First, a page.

Renting in the GTA
Tuesday Jan 21st, 2020Share
Finding a rental property in today’s market of the Greater Toronto Area (GTA) can be challenging.
The rental market is very HOT! Vacancy rates are at all time low (around 1%) meaning that landlords (property owners) have their pick of who they want to rent to (and for what price). The housing market affects the rental rates.
The more landlords pay for the property, the higher their mortgage, the higher the rent. And as it becomes harder to buy a home, with low market inventory and more strict mortgage rules, more people turn to rentals.
Bellow are tips on how to navigate the rental market.
- Decide what would you like to rent.
Below are some options:
- There are many investors renting the whole home to potential renters.
- A lot of homeowners have converted part of their home into an apartment, majority are basement apartments. Some houses have been converted into several apartments. The biggest advantage of renting a house is the opportunity to live in a residential neighbourhood, with private outdoor space.
- Living in the condo allows access to the best parts of the cities without worrying about maintaining the lawn, having great amenities like gyms, pools, security and party rooms, and they are usually close to public transit.
- Condominiums are very popular among young professionals.
Rooms for rent
- Great for students on a tight budget, and young professionals who are saving for their own first property. Remember, the more money you pay into rent, the longer you will be forced to stay a renter. Renting a room has become the most common practice in the market — and in the long run can save you hundreds of dollars on a monthly basis.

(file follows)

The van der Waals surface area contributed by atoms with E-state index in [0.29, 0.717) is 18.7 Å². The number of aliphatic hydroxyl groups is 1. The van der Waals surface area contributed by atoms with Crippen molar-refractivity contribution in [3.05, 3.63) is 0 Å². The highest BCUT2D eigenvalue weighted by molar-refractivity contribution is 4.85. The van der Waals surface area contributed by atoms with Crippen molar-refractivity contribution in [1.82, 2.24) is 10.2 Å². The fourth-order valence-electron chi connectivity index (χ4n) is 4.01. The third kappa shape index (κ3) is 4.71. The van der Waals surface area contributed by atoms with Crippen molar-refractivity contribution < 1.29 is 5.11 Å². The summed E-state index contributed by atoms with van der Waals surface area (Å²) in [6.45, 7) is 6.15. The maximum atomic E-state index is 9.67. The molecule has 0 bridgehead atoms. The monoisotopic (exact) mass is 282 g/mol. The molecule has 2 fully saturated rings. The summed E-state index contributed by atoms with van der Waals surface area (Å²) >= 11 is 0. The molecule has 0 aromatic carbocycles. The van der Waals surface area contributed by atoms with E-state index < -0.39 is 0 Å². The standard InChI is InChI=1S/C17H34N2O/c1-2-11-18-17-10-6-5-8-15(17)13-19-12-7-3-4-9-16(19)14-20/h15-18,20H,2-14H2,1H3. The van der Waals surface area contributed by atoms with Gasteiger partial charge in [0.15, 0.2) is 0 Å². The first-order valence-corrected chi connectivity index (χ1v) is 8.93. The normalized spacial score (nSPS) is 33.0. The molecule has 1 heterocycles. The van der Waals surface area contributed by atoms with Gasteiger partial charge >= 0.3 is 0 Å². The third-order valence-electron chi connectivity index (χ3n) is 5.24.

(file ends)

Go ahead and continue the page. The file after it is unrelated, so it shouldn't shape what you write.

- Where to look for rental properties
There are many options how to find a rental unit, below are some examples of websites:
Realtor.ca; casalova.com; torontorentals.com; kijiji.ca
Of course, you can ask a real estate agent to help you navigate in the rental market. Many renters don’t know that you can hire a real estate agent to find your next apartment— (free of charge to the renter). Many landlords list their rentals on MLS and the real estate agent can help you to arrange a showing for the property to lease, and act on your behalf when negotiating with landlords.
- Location, location, location…...
Do your research on where you would like to live. Remember, it will be your home for at least 12 months, and your neighbourhood will determine and affect your quality of life. Which areas of the neighbourhood are most suitable for you? Points to think of may include: access to public transportation (if you don’t own a car, it is vitally important), Downtown Toronto vs suburbs? Location will also reflect in price range. As an example, per data from Rental Market Report 4th quarter of 2019:
1-bedroom condo in downtown Toronto is approximately $2,300 per month
1-bedroom condo in Markham is approximately $1,900 per month
Sometimes you need to compromise, and I always tell my clients to spend as little as possible on renting. The more money you pay into rent, the longer you will be forced to stay a renter. My advice for single young professionals is to rent with a friend a 2-bedroom apartment instead of a 1-bedroom. Yes, you would have to live with someone, but it is less expensive giving you the opportunity to rent in desirable areas.